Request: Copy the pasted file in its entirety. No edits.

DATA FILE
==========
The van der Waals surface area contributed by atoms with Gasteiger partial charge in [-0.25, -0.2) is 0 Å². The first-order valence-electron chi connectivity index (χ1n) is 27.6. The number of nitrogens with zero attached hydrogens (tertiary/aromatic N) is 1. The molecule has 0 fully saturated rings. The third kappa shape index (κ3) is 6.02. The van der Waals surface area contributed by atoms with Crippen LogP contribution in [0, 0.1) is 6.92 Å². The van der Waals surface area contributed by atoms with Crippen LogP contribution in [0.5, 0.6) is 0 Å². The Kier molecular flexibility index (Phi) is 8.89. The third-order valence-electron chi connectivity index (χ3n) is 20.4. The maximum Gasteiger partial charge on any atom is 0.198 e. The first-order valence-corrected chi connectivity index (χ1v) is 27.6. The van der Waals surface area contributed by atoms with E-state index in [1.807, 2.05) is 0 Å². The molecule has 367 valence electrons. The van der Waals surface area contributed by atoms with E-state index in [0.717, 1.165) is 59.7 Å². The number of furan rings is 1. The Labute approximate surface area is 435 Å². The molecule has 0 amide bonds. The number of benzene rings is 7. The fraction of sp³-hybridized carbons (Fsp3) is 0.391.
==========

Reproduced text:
The van der Waals surface area contributed by atoms with Gasteiger partial charge in [-0.25, -0.2) is 0 Å². The first-order valence-electron chi connectivity index (χ1n) is 27.6. The number of nitrogens with zero attached hydrogens (tertiary/aromatic N) is 1. The molecule has 0 fully saturated rings. The third kappa shape index (κ3) is 6.02. The van der Waals surface area contributed by atoms with Crippen LogP contribution in [0, 0.1) is 6.92 Å². The van der Waals surface area contributed by atoms with Crippen LogP contribution in [0.5, 0.6) is 0 Å². The Kier molecular flexibility index (Phi) is 8.89. The third-order valence-electron chi connectivity index (χ3n) is 20.4. The maximum Gasteiger partial charge on any atom is 0.198 e. The first-order valence-corrected chi connectivity index (χ1v) is 27.6. The van der Waals surface area contributed by atoms with E-state index in [1.807, 2.05) is 0 Å². The molecule has 367 valence electrons. The van der Waals surface area contributed by atoms with E-state index in [0.717, 1.165) is 59.7 Å². The number of furan rings is 1. The Labute approximate surface area is 435 Å². The molecule has 0 amide bonds. The number of benzene rings is 7. The fraction of sp³-hybridized carbons (Fsp3) is 0.391.